DREW GRIFFIN, CNN SENIOR INVESTIGATIVE CORRESPONDENT (voice over): The indictment reads like the acts of a serial sexual predator. Six victims, nine counts, criminal sexual abuse, women who were forcibly touched, orally violated.

The alleged perpetrator, a respected OB-GYN at New York Presbyterian Columbia University Medical Center, accused of assaulting his own patients. But Dr. Robert Hadden served no jail time for his crimes. He cut a deal with the DA's office in New York and pleaded guilty to just two charges. He lost his medical license, but doesn't even appear on the public sex offender registry -- to his accusers, a sweetheart deal.

MARISSA HOECHSTETTER, SAYS SHE WAS ASSAULTED BY THE SAME DOCTOR AS EVELYN YANG: There's clear evidence of a pattern of bad behavior by the doctor, a lack of institutional courage by his employer, Columbia University, and a lack of willingness to take the case seriously by the Manhattan District Attorney. Everyone did the best they could to make it go away.

Marissa Hoechstetter is one of dozens of accusers now suing Hadden, and his former hospital network. The lawsuit alleges Columbia allowed Dr. Robert Hadden, unfettered access to female patients, many of them as young as 15 or 16, and that he had been assaulting women for decades, while some staff, coworkers and even patient chaperones looked the other way.

A nurse tried to send out warning in the early 90s, but was told to be quiet. Hadden was known as a shark around the office, because he knew how to outmaneuver patient chaperones. And one patient told another doctor in the practice, Hadden said she had a medical condition, requiring her vagina to be examined every three months. It wasn't true.

Hoechstetter's attorney is Anthony DiPietro. He represents 32 women and counting, who say they two were victims of Dr. Hadden.

GRIFFIN: Not a day in prison?


GRIFFIN: Does that make sense to you?

DIPIETRO: No community service, no fine, no jail time. He received, what seems to be the equivalent of an early paid retirement.


DIPIETRO: He worked at Columbia University.

GRIFFIN: He got away with it.

DIPIETRO: Got away with it.

EVELYN YANG, WIFE OF PRESIDENTIAL CANDIDATE ANDREW YANG: It's like getting, you know, slapped in the face and punched in the gut. The DA's office is meant to protect us. It's meant to serve justice and there was no justice here.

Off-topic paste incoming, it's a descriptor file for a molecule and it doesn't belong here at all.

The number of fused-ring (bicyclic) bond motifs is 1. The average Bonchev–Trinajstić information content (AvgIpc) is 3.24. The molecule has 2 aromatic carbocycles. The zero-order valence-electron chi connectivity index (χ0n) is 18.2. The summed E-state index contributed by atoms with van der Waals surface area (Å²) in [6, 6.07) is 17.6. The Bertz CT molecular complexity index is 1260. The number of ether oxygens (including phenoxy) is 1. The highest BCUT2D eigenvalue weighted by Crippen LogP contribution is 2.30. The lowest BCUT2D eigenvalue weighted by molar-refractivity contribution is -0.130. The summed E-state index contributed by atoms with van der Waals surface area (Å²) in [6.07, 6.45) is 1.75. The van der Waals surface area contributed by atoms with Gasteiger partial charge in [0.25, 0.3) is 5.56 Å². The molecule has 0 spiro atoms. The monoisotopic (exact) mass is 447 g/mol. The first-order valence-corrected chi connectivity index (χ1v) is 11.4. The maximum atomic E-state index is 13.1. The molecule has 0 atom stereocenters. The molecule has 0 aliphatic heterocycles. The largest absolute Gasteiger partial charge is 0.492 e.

GRIFFIN (voice over): Evelyn Yang, the wife of Democratic Presidential Candidate Andrew Yang described her own experience to CNN is Dana Bash. She says her assault could have been prevented because Hadden had been arrested before and Columbia University knew it.

In June 2012, police were called to his clinic after a woman reported being assaulted in an exam room. Despite the arrest Hadden went back to work. Patients weren't told the OB-GYN they were seeing, had been accused of sex crimes. And in the weeks that followed, two of those patients would become his next alleged victims. Evelyn Yang was one of them.

YANG: Can you imagine the audacity of a man who does this, continue to do this after being arrested? It's like he knew that he would -- he wouldn't face any repercussion.

GRIFFIN (voice over): The doctor's arrest was voided. He wouldn't be charged with any crime for another two years while the DA's office investigated. Hadden hired a powerful and connected attorney, Isabelle Kirshner, a former colleague of Manhattan District Attorney Cyrus Vance. Kirshner, had donated at Vance's political campaign and worked on his transition team.


Both she and the New York District Attorney's Office claimed the relationship had nothing to do with the plea deal, but the original recommendation for Hadden to serve at least four years behind bars would be reduced to nothing. The DA's office even agreed to lower Hadden's sex offender status.

He wouldn't appear on the public registry, though he was convicted of a felony. Kirshner told CNN Hadden had great lawyering and even brags about the win on her website.

YANG: He was getting off with a slap on the wrist, basically.

GRIFFIN (voice over): It's yet another case raising questions about the Manhattan District Attorney's Office already under scrutiny for failing to prosecute Harvey Weinstein in 2015 and asking a judge to lower Jeffrey Epstein's sex offender status. Marissa Hoechstetter says it's a pattern of white, powerful, connected men getting sweetheart deals.

HOECHSTETTER: I don't see it any other way. When you see a lack of willingness to do an investigation, look at the employer. You look at the details of the plea agreement. They're painful. It's very painful.

GRIFFIN (voice over): Manhattan District Attorney Cyrus Vance declined CNN's request for an interview. Instead sending a statement saying, "Our primary concern was holding him accountable and making sure he could never do this again. We regret that this resolution has caused survivors pain."